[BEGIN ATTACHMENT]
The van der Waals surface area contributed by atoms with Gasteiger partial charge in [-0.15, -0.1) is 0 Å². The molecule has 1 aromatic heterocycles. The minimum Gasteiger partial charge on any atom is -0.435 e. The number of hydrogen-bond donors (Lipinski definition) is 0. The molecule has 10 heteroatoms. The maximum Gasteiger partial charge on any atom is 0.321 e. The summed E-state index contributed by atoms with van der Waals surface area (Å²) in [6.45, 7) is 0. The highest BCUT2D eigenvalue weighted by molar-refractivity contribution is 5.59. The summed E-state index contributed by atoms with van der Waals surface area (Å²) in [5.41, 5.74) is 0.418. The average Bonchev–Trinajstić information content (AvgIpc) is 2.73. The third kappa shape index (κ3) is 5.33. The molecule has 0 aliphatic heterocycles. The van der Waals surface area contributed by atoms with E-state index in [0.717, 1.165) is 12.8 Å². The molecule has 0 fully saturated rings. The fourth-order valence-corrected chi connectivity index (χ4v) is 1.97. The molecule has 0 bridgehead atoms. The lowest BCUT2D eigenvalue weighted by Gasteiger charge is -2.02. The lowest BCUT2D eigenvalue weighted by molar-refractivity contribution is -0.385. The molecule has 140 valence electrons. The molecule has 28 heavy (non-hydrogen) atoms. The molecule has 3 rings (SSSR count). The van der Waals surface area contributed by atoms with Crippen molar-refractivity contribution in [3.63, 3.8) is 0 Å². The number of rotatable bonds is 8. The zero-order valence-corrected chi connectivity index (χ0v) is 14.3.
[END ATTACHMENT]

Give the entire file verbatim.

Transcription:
The van der Waals surface area contributed by atoms with Gasteiger partial charge in [-0.15, -0.1) is 0 Å². The molecule has 1 aromatic heterocycles. The minimum Gasteiger partial charge on any atom is -0.435 e. The number of hydrogen-bond donors (Lipinski definition) is 0. The molecule has 10 heteroatoms. The maximum Gasteiger partial charge on any atom is 0.321 e. The summed E-state index contributed by atoms with van der Waals surface area (Å²) in [6.45, 7) is 0. The highest BCUT2D eigenvalue weighted by molar-refractivity contribution is 5.59. The summed E-state index contributed by atoms with van der Waals surface area (Å²) in [5.41, 5.74) is 0.418. The average Bonchev–Trinajstić information content (AvgIpc) is 2.73. The third kappa shape index (κ3) is 5.33. The molecule has 0 aliphatic heterocycles. The van der Waals surface area contributed by atoms with E-state index in [0.717, 1.165) is 12.8 Å². The molecule has 0 fully saturated rings. The fourth-order valence-corrected chi connectivity index (χ4v) is 1.97. The molecule has 0 bridgehead atoms. The lowest BCUT2D eigenvalue weighted by Gasteiger charge is -2.02. The lowest BCUT2D eigenvalue weighted by molar-refractivity contribution is -0.385. The molecule has 140 valence electrons. The molecule has 28 heavy (non-hydrogen) atoms. The molecule has 3 rings (SSSR count). The van der Waals surface area contributed by atoms with Crippen molar-refractivity contribution in [3.63, 3.8) is 0 Å². The number of rotatable bonds is 8. The zero-order valence-corrected chi connectivity index (χ0v) is 14.3.